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Jennifer W. Allyn, a managing director for diversity at PricewaterhouseCoopers, works to ensure that �all of the groups feel welcomed and supported and able to thrive and to go as far as their talents will take them.� I posed to her the following definition of parity in the corporate workforce: If the current crop of associates is 17 percent Asian, then in fourteen years, when they have all been up for partner review, 17 percent of those who are offered partner will be Asian. Allyn conceded that PricewaterhouseCoopers was not close to reaching that benchmark anytime soon�and that �nobody else is either.�

Part of the insidious nature of the Bamboo Ceiling is that it does not seem to be caused by overt racism. A survey of Asian-Pacific-American employees of Fortune 500 companies found that 80 percent reported they were judged not as Asians but as individuals. But only 51 percent reported the existence of Asians in key positions, and only 55 percent agreed that their firms were fully capitalizing on the talents and perspectives of Asians.

More likely, the discrepancy in these numbers is a matter of unconscious bias. Nobody would affirm the proposition that tall men are intrinsically better leaders, for instance. And yet while only 15 percent of the male population is at least six feet tall, 58 percent of all corporate CEOs are. Similarly, nobody would say that Asian people are unfit to be leaders. But subjects in a recently published psychological experiment consistently rated hypothetical employees with Caucasian-sounding names higher in leadership potential than identical ones with Asian names.

Maybe it is simply the case that a traditionally Asian upbringing is the problem. As Allyn points out, in order to be a leader, you must have followers. Associates at Pricewaterhouse�Coopers are initially judged on how well they do the work they are assigned. �You have to be a doer,� as she puts it. They are expected to distinguish themselves with their diligence, at which point they become �super-doers.� But being a leader requires different skill sets. �The traits that got you to where you are won’t necessarily take you to the next level,� says the diversity consultant Jane Hyun, who wrote a book called Breaking the Bamboo Ceiling. To become a leader requires taking personal initiative and thinking about how an organization can work differently. It also requires networking, self-promotion, and self-assertion. It’s racist to think that any given Asian individual is unlikely to be creative or risk-taking. It’s simple cultural observation to say that a group whose education has historically focused on rote memorization and �pumping the iron of math� is, on aggregate, unlikely to yield many people inclined to challenge authority or break with inherited ways of doing things.

Sach Takayasu had been one of the �fastest-rising members of her cohort in the marketing department at IBM in New York. But about seven years ago, she felt her progress begin to slow. �I had gotten to the point where I was overdelivering, working really long hours, and where doing more of the same wasn’t getting me anywhere,� she says. It was around this time that she attended a seminar being offered by an organization called Leadership Education for Asian Pacifics.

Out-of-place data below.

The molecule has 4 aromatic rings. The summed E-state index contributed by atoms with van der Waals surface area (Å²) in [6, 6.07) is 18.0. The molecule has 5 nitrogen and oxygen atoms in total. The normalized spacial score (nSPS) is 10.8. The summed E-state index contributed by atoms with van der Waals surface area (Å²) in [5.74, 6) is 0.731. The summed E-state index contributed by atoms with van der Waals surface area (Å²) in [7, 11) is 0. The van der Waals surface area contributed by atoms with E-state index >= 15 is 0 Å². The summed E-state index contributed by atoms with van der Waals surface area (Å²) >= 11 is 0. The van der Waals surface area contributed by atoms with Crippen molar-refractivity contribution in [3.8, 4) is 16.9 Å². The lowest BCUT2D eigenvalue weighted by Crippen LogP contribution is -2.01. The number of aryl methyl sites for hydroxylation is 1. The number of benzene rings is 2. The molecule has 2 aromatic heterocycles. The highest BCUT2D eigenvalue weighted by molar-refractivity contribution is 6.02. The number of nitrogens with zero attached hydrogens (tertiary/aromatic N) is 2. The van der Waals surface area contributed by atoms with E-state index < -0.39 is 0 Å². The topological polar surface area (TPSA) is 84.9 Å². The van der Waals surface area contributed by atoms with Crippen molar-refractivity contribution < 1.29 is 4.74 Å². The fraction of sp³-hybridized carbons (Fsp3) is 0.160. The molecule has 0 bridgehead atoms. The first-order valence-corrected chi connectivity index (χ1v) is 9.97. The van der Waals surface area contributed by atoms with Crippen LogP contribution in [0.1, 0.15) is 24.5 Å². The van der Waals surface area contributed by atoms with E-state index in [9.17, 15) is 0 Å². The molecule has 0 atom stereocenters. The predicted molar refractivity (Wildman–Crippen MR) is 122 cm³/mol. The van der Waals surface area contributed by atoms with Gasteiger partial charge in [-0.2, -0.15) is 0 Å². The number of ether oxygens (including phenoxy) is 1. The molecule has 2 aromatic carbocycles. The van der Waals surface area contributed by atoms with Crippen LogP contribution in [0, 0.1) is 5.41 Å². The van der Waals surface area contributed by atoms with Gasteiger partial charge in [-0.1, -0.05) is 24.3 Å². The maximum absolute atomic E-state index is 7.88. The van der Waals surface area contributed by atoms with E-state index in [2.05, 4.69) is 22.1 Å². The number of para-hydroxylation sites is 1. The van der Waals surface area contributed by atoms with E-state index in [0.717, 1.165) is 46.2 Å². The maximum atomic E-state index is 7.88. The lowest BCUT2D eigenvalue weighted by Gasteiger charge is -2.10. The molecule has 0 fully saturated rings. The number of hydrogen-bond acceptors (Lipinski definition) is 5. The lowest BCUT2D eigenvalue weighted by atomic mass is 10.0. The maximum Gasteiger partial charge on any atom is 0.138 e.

LEAP has parsed the complicated social dynamics responsible for the dearth of Asian-American leaders and has designed training programs that flatter Asian people even as it teaches them to change their behavior to suit white-American expectations. Asians who enter a LEAP program are constantly assured that they will be able to �keep your values, while acquiring new skills,” along the way to becoming �culturally competent leaders.�

In a presentation to 1,500 Asian-American employees of Microsoft, LEAP president and CEO J. D. Hokoyama laid out his grand synthesis of the Asian predicament in the workplace. �Sometimes people have perceptions about us and our communities which may or may not be true,� Hokoyama told the audience. �But they put those perceptions onto us, and then they do something that can be very devastating: They make decisions about us not based on the truth but based on those perceptions.� Hokoyama argued that it was not sufficient to rail at these unjust perceptions. In the end, Asian people themselves would have to assume responsibility for unmaking them. This was both a practical matter, he argued, and, in its own way, fair.

Aspiring Asian leaders had to become aware of �the relationship between values, behaviors, and perceptions.� He offered the example of Asians who don’t speak up at meetings. �So let’s say I go to meetings with you and I notice you never say anything. And I ask myself, �Hmm, I wonder why you’re not saying anything. Maybe it’s because you don’t know what we’re talking about. That would be a good reason for not saying anything. Or maybe it’s because you’re not even interested in the subject matter. Or maybe you think the conversation is beneath you.’ So here I’m thinking, because you never say anything at meetings, that you’re either dumb, you don’t care, or you’re arrogant. When maybe it’s because you were taught when you were growing up that when the boss is talking, what are you supposed to be doing? Listening.�